The vast forest from the air (8)

 

Upcoming Workshops with Susannah:

9–11 February: Embodied Leadership (women’s edition) with Susannah. Geetbets, Belgium. [FULL] Embedded in wonderful healing and grounding tools of Movement Medicine, this workshop offers a field of play, work and exploration for women, with the focus on how we women want to take our place in a shifting and changing world. Through learning in more depths about who we truly are and who we want to be, it can become clearer how to claim leadership spaces, be that as a mother of children or in the business world.
Contact Luc:
+32 61 32 99 20; luc@owc.be

28 Feb–3 March: Winter Dream Dance (Apprentices only) with Susannah and Ya’Acov. Rill Estate, Devon, UK.
This is a gathering where the Apprentices meet and rejoice in their community. As a winter dance, this is an invitation to turn inward and to nourish and be held by the practice shared, and to experience and be part of our dances and dreams weaving together.
Contact Roland: +44 1803 762255 roland@rwevents.co.uk

24–25 March: Life Lab with Susannah. Aarau, Switzerland.
With Move! Evening on March 23.
In this new workshop, the participants
can discover new possibilities of showing up in every day life, and new ways of engaging and relating to body, heart and mind, inviting widened awareness and presences within self. The participants will walk (or dance) away with a wide knowledge of new skills around embodiment, and a practical tool kit to be empowered to integrate this into every day life, bringing about real and tangible positive shifts in personal and professional life.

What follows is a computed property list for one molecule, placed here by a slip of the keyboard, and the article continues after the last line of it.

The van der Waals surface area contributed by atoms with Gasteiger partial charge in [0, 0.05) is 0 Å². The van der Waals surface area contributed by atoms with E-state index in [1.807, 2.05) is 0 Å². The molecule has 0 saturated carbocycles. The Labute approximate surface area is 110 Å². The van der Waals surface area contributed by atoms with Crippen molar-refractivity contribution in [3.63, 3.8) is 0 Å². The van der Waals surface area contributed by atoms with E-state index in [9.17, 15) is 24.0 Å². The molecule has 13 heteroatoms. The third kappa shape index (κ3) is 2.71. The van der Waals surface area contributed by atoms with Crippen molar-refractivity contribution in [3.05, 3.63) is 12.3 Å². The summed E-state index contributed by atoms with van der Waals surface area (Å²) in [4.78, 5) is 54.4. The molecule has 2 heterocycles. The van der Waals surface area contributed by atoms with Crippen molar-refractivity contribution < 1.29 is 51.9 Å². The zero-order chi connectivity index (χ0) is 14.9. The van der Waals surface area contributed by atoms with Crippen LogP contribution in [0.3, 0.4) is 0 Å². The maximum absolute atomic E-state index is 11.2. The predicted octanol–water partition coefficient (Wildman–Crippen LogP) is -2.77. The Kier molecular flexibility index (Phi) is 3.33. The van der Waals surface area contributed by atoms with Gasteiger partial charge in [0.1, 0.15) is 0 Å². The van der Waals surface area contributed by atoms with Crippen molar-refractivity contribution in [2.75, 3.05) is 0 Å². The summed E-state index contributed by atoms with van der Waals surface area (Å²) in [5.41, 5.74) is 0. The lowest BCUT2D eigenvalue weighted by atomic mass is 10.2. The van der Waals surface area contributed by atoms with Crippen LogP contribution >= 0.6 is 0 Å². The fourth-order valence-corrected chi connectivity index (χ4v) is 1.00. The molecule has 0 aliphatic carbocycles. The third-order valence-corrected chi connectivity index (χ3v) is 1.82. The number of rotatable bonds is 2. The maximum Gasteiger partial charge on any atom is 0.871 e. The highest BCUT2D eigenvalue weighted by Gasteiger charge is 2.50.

Contact Monika Dittli:
+41 78 738 8470; modi@gmx.ch

31 Mar–5 Apr: Your Voice MattersAP Elective with Susannah. Rill Estate, Devon, UK.
As the title says, this course is about finding, trusting, loving and expanding your own voice, as only
you can share and sing the songs of your heart and being. You will find out more about how your unique voice finds embodiment, how it expresses, what style it brings and what medicine songs are waiting to come through your voice into the world. This is a deeply empowering workshop on many levels. [FULL] Contact Roland: +44 (0)1803 762255; roland@rwevents.co.uk